An investment platform will provide a web site and/or mobile app that let's you trade in financial securities1.
Many will offer three different types of account:
- an ordinary account2 (sometimes called a trading account or general account)
- an ISA3
- a Self Invested Pension Plan
Most of the time each of these accounts will look exactly the same on the web site/app4. It is only the tax treatment that is different.
Examples of providers that support ordinary, ISA and SIPP accounts are
- AJ Bell
- Barclays Smart Investor
- Interactive Investor
There are many others out there.
Each of these providers has one investment platform with three account types (ordinary, ISA, SIPP) available. Buying and selling financial securities looks exactly the same in all three account-types.
ISAs and pensions are often described as providing a tax-protection wrapper5 around an account. What you have inside the wrapper (e.g. shares you have bought, cash you have earned) looks the same as an account that has no wrapper. But those with tax-protection wrappers are not liable for Income Tax or Capital Gains Tax [Note that withdrawals from a flexi-drawdown pension do have tax implications].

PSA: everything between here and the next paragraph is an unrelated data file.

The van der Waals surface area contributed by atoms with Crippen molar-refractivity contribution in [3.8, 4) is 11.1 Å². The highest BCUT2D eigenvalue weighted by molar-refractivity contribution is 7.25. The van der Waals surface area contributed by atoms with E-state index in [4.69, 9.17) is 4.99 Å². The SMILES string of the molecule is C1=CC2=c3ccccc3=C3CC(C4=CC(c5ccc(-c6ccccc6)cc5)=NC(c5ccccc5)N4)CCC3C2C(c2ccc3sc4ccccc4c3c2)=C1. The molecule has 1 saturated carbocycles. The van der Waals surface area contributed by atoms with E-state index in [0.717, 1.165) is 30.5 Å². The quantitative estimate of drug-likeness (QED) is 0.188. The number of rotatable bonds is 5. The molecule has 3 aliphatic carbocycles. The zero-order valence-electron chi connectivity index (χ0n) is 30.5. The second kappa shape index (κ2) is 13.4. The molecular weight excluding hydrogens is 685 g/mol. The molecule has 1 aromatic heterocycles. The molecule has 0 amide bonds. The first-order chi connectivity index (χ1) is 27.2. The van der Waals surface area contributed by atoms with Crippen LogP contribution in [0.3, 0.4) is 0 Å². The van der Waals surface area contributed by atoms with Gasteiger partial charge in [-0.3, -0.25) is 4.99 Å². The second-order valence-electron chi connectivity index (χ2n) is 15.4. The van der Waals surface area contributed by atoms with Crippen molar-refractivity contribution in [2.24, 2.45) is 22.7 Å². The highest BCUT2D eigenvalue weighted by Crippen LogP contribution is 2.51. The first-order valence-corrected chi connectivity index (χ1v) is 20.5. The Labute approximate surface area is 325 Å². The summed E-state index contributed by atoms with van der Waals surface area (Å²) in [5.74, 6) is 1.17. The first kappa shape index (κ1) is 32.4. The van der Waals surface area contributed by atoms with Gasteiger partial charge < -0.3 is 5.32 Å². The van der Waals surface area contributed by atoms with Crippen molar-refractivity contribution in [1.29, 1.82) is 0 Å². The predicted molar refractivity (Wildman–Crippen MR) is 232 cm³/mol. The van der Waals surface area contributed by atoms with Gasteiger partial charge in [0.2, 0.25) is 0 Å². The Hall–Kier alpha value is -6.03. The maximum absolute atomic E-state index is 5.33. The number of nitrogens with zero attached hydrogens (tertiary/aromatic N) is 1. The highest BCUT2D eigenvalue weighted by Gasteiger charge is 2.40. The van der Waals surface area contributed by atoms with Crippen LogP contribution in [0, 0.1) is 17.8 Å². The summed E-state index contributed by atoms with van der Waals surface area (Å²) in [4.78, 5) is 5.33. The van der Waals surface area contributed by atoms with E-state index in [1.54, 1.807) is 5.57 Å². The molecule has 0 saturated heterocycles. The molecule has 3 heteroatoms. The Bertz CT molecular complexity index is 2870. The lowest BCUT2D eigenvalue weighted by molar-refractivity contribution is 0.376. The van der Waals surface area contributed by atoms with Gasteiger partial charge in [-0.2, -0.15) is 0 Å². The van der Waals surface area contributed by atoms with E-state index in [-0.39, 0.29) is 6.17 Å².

1Financial securities can be shares, ETFs, Investment Trusts, Unit Trusts, OEICs, Bonds, etc. Some platforms will limit which are available to buy/sell. Some may be very limited.
2Which is subject to Income Tax and Capital Gains Tax.
3This refers to Stocks & Shares ISAs, not Cash ISAs.
4The differences will be things like limits on subscribing money to ISAs (currently limited to £20,000 per year across all ISAs), limits on SIPP subscriptions (currently limited to lower of £40,000 per year and annual salary - and this limit is for the gross contribution including tax breaks). Another difference would be extraction of pension income from a SIPP which normally uses the PAYE system.
5Usually called a tax wrapper or just a wrapper.